Though he never planned it that way, writer-producer-director Chris Weitz has had a hand in grooming some of Hollywood’s top young stars. Over the past decade, he launched several teen careers with the seminal teen sex farce “American Pie,” helped 12-year-old Nicholas Hoult hold his own against Hugh Grant in “About a Boy” and provided newcomer Dakota Blue Richards with the confidence to carry the overseas hit “The Golden Compass.” Most recently, Weitz took over the “Twilight” saga from director Catherine Hardwicke, tackling the challenge of adapting a book many deemed uncinematic.
But Weitz refuses to take credit for his teen and early-twenties cast. “Even though they are young people, I am dealing with quite technically proficient actors,” says Weitz, who thinks the claim that directors prefer not to work with child actors is overstated. “I think some of my colleagues don’t want to deal with actors at all and would much rather work with the ones on autopilot. If I could diagnose my fellow directors, it (would be) of having actor-phobia — ‘thespiaphobia.’ It’s much easier to engage in technical matters and cameras and all these concrete things than (dealing with) actors or the feelings they are supposed to portray.”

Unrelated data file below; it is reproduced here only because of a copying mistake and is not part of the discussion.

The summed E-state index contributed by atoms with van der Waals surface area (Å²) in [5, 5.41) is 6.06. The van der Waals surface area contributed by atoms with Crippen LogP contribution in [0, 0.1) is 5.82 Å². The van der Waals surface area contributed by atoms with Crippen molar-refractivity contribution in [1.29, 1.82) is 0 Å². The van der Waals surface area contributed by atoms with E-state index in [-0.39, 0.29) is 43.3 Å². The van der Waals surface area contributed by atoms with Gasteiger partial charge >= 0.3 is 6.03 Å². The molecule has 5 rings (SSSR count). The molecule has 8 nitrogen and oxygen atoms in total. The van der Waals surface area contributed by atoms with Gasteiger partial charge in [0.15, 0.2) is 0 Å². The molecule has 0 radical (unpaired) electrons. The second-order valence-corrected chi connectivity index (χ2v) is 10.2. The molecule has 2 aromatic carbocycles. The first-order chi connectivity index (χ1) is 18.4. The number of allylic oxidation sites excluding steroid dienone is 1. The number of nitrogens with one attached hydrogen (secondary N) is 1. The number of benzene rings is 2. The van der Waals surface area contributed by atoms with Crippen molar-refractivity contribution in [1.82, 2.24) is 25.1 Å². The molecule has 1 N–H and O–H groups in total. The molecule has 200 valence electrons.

And while Weitz enjoys discussing dialogue and motivations with precocious stars, he’s also proud to watch past collaborators mature. Not long ago, Weitz introduced an all-grown-up Hoult to director Tom Ford, who cast the now-20-year-old actor in “A Single Man,” a film Weitz also co-produced.
“It makes me feel what parents must feel when they see their kids reach college age,” he says.
Impact: Kid-friendly helmer took over the “Twilight” saga for “New Moon.”
Next: “The Gardener.” The half-English/half-Spanish-language drama will focus on the relationship between a Mexican immigrant and his teen son who can barely speak Spanish.
Causes: Disabled American Veterans, Kham Aid Foundation (relief for Tibetans).